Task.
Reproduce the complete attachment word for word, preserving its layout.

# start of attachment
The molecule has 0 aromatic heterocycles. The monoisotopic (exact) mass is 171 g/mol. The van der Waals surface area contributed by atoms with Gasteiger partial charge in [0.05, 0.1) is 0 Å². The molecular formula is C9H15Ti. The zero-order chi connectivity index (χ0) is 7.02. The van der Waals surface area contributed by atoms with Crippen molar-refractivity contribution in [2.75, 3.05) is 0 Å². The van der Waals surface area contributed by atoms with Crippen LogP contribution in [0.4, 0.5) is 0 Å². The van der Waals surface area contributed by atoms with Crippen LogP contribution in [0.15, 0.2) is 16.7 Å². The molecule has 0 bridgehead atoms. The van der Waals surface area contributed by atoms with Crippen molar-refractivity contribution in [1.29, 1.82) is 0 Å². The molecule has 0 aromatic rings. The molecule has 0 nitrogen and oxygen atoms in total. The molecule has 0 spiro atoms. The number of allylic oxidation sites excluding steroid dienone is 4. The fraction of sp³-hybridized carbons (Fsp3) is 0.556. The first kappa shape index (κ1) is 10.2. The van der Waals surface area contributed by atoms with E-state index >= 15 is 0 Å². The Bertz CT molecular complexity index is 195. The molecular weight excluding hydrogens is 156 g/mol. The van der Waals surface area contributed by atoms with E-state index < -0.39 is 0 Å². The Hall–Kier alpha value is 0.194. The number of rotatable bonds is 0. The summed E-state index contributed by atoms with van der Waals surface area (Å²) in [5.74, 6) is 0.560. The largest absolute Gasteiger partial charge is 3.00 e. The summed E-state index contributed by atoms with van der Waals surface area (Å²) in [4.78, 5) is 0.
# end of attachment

The molecule has 0 aromatic heterocycles. The monoisotopic (exact) mass is 171 g/mol. The van der Waals surface area contributed by atoms with Gasteiger partial charge in [0.05, 0.1) is 0 Å². The molecular formula is C9H15Ti. The zero-order chi connectivity index (χ0) is 7.02. The van der Waals surface area contributed by atoms with Crippen molar-refractivity contribution in [2.75, 3.05) is 0 Å². The van der Waals surface area contributed by atoms with Crippen LogP contribution in [0.4, 0.5) is 0 Å². The van der Waals surface area contributed by atoms with Crippen LogP contribution in [0.15, 0.2) is 16.7 Å². The molecule has 0 bridgehead atoms. The van der Waals surface area contributed by atoms with Crippen molar-refractivity contribution in [1.29, 1.82) is 0 Å². The molecule has 0 aromatic rings. The molecule has 0 nitrogen and oxygen atoms in total. The molecule has 0 spiro atoms. The number of allylic oxidation sites excluding steroid dienone is 4. The fraction of sp³-hybridized carbons (Fsp3) is 0.556. The first kappa shape index (κ1) is 10.2. The van der Waals surface area contributed by atoms with E-state index >= 15 is 0 Å². The Bertz CT molecular complexity index is 195. The molecular weight excluding hydrogens is 156 g/mol. The van der Waals surface area contributed by atoms with E-state index < -0.39 is 0 Å². The Hall–Kier alpha value is 0.194. The number of rotatable bonds is 0. The summed E-state index contributed by atoms with van der Waals surface area (Å²) in [5.74, 6) is 0.560. The largest absolute Gasteiger partial charge is 3.00 e. The summed E-state index contributed by atoms with van der Waals surface area (Å²) in [4.78, 5) is 0.